a b c Casing (Door & Window Trim): Sometime back in the 1950s the previous owners of our house pulled off all the old Victorian gingerbread and burned it. Continuing their fit of modernization, they also replaced nearly all the interior casing with a pretty boring mitered trim (a,b). For some reason they left a little of the original trim (c).
I couldn't afford to duplicate the old trim - the cost of the wood alone would be prohibitive (it's cut from slightly thicker than 3/4" 1x6 boards), let alone having it milled to match. Instead I got some nice 5/8" 1x3-3/8 MDF and pre-cut rosette blocks at Bellingham Millwork Supply. Though I had never done anything like this before, it was fairly easy to pry off the old trim (using a snip to pull the old nails through).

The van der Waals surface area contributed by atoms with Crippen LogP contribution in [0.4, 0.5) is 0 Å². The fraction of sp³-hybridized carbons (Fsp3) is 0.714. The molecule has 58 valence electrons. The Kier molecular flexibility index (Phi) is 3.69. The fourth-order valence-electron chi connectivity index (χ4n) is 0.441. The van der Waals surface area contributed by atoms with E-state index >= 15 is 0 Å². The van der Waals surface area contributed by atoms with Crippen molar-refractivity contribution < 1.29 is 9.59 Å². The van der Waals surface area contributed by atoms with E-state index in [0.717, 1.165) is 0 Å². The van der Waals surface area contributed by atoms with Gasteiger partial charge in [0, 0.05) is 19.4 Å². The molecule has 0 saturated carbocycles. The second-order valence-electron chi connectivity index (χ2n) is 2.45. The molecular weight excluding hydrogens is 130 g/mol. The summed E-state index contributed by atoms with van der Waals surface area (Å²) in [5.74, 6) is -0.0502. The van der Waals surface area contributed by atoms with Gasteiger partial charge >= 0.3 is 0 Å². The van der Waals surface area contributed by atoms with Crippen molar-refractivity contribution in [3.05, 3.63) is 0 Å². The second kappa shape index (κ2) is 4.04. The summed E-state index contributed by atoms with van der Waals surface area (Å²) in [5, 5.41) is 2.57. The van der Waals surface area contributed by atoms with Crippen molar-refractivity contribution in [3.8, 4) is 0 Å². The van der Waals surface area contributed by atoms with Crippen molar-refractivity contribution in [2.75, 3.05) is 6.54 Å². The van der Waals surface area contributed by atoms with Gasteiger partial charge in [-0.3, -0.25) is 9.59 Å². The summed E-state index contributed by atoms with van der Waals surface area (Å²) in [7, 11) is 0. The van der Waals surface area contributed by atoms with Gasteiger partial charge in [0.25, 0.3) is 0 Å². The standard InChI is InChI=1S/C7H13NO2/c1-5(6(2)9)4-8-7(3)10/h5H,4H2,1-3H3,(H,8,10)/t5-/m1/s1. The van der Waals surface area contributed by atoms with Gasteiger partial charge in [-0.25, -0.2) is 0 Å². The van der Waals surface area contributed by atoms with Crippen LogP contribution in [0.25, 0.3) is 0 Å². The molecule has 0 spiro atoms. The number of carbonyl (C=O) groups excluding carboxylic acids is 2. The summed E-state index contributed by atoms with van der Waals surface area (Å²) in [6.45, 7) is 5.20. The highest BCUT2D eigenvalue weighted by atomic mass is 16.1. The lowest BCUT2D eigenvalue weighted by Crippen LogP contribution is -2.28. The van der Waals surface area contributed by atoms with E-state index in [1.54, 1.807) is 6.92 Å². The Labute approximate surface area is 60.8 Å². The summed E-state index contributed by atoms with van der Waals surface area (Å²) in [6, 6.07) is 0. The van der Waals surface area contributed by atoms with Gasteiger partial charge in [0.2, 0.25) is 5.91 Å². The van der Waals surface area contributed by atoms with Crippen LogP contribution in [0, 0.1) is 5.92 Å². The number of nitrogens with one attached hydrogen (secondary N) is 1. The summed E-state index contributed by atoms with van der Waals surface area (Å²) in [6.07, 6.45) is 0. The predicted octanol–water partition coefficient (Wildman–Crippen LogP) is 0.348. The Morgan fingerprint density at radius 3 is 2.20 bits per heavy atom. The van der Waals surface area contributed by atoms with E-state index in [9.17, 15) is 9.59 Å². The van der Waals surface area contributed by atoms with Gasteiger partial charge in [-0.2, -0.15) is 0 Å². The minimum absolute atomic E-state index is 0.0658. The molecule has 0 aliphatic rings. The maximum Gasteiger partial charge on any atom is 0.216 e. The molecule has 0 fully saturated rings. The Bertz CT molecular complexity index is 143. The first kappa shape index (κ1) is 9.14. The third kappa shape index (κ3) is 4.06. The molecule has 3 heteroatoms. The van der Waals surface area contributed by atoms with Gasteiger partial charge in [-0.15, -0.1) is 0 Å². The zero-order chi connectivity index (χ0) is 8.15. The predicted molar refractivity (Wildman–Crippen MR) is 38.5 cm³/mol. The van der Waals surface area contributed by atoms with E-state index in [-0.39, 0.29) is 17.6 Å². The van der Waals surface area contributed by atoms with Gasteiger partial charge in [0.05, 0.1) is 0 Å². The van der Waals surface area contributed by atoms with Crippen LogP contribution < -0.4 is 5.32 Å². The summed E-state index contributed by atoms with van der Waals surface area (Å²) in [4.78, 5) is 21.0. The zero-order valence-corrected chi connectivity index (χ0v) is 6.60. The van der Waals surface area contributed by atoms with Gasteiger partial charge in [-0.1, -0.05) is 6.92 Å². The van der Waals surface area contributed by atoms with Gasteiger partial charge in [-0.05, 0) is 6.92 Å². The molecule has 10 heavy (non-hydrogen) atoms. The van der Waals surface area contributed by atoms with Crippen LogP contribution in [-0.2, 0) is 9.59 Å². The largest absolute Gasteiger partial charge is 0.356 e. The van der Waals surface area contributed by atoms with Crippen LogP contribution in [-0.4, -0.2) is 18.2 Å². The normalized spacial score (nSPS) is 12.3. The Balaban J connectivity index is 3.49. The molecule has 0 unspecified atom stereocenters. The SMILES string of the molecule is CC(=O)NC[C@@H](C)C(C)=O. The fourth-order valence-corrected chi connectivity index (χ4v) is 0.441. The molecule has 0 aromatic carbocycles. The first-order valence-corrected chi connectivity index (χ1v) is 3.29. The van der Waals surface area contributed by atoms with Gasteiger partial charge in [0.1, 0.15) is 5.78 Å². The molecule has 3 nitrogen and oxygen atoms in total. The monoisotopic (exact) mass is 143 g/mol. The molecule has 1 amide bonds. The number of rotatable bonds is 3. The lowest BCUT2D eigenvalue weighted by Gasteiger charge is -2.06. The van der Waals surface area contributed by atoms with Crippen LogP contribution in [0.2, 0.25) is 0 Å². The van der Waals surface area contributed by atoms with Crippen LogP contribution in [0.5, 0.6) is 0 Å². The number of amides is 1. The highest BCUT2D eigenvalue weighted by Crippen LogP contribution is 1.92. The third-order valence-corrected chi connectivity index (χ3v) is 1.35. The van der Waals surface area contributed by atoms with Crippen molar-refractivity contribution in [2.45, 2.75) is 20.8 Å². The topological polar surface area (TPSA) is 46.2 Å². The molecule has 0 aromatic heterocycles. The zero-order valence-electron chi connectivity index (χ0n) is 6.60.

I began with the upstairs rooms (g) and hall, figuring I'd rather do my learning up there, and worked down to the dining (i) and living rooms. In most cases I also had to make sills for the windows. In some cases I could give the sills their proper extension beyond the frame (or even blend three bay window sills into one); in others (h) there just wasn't room for it.
I was amazed to discover that virtually nothing in this house was level, square or plumb. Lots of fixing (cutting new back boards for support) and fudging. Each window and door held a new challenge. I was worried about breaking some irreplaceable stained glass (j), but that didn't happen and the results were better than I had anticipated. Some upright trim and blocks had to be trimmed or routed to fit the architecture, accommodate hinges, etc (k).
d e f g h i j k